The CRA allows you to pool together the charitable donations you and your spouse make and claim them on one tax return if you so desire. This is desirable since it would increase the tax savings for the household overall.
For example, let’s assume that a married couple John and Mary (living in Ontario) both make eligible charitable contributions of $200 to registered Canadian charities for the 2007 tax year. If they were to each claim the donations on their respective tax returns they would each generate a tax savings of $43.10 each for a total household savings of $86.20. If they were to instead claim the charitable donations on only one of their returns they would generate a total tax savings of $135.92. This is because the first $200 generates a non-refundable tax-credit equivalent to the lowest marginal tax bracket in your province and any amount over $200 generates a credit based on the highest marginal tax bracket in your province.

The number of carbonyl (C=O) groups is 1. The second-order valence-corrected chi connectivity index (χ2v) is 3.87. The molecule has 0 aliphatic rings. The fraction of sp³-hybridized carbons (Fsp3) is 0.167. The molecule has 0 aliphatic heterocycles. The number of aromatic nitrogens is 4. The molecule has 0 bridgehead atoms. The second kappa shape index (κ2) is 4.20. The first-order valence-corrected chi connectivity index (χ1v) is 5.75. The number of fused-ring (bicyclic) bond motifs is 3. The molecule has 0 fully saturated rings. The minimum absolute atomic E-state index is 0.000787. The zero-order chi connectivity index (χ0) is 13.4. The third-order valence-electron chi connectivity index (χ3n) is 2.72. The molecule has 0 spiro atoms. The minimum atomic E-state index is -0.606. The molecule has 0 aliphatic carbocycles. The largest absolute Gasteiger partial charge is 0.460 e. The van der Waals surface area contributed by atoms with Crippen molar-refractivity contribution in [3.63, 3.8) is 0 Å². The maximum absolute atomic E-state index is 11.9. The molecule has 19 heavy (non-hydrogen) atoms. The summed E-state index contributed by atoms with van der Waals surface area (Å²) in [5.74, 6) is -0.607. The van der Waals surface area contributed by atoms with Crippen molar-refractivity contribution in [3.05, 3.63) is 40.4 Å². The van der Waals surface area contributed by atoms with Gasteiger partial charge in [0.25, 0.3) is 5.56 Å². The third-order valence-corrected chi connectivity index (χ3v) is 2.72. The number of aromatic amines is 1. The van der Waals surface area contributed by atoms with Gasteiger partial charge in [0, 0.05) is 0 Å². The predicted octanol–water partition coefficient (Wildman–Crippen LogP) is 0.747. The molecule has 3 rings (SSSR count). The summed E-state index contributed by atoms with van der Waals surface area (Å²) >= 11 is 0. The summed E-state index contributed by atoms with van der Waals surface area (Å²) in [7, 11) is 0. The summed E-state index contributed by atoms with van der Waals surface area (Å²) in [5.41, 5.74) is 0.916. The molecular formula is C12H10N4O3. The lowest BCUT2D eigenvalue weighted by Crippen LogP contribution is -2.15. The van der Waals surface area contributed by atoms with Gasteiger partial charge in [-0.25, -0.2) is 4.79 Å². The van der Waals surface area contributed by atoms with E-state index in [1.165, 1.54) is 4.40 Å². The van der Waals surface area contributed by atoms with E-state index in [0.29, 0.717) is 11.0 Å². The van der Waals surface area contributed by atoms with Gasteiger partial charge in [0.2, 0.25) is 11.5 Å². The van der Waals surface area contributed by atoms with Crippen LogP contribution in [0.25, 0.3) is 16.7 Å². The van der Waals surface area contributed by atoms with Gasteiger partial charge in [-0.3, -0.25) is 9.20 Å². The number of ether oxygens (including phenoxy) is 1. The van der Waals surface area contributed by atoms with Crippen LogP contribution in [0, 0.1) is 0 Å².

Let’s do the math:
Scenario 1 – Each spouse donates $200 to charity and claims this on their respective returns
John claims $200 which earns a credit of $200 x 21.55% = $43.10 tax credit
Mary claims $200 which earns a credit of $200 x 21.55% = $43.10 tax credit
Total household credits earned = $43.10 + $43.10 = $86.20
Scenario 2 – Each spouse donates $200 to charity and they claim $400 on only one tax return
John claims all $400 on his return.
Therefore the first $200 earns a credit of 21.55% which equals: $200 x 21.55% = $43.10.
The second $200 earns a credit of 46.41% which equals: $200 x 46.41% = $92.82
Total household credits earned = $135.92
Total tax savings = $49.72
You want to avoid getting credited at the low rate for the first $200 twice by only claiming charitable donations on one spouse’s return. Note that a tax credit reduces your tax owing dollar for dollar no matter your marginal tax bracket. So if you have earned $135.92 in tax credits as above, then you will reduce your taxes payable by that much. Since the Charitable Donation Tax Credit is a non-refundable tax credit, you will want to make sure that the person’s return you are claiming the credit on has a tax liability of at least that much – otherwise you will be wasting some of the credit needlessly.
If you like this blog, you might like my book:
RRSPs: The Definitive Book on Registered Retirement Savings Plans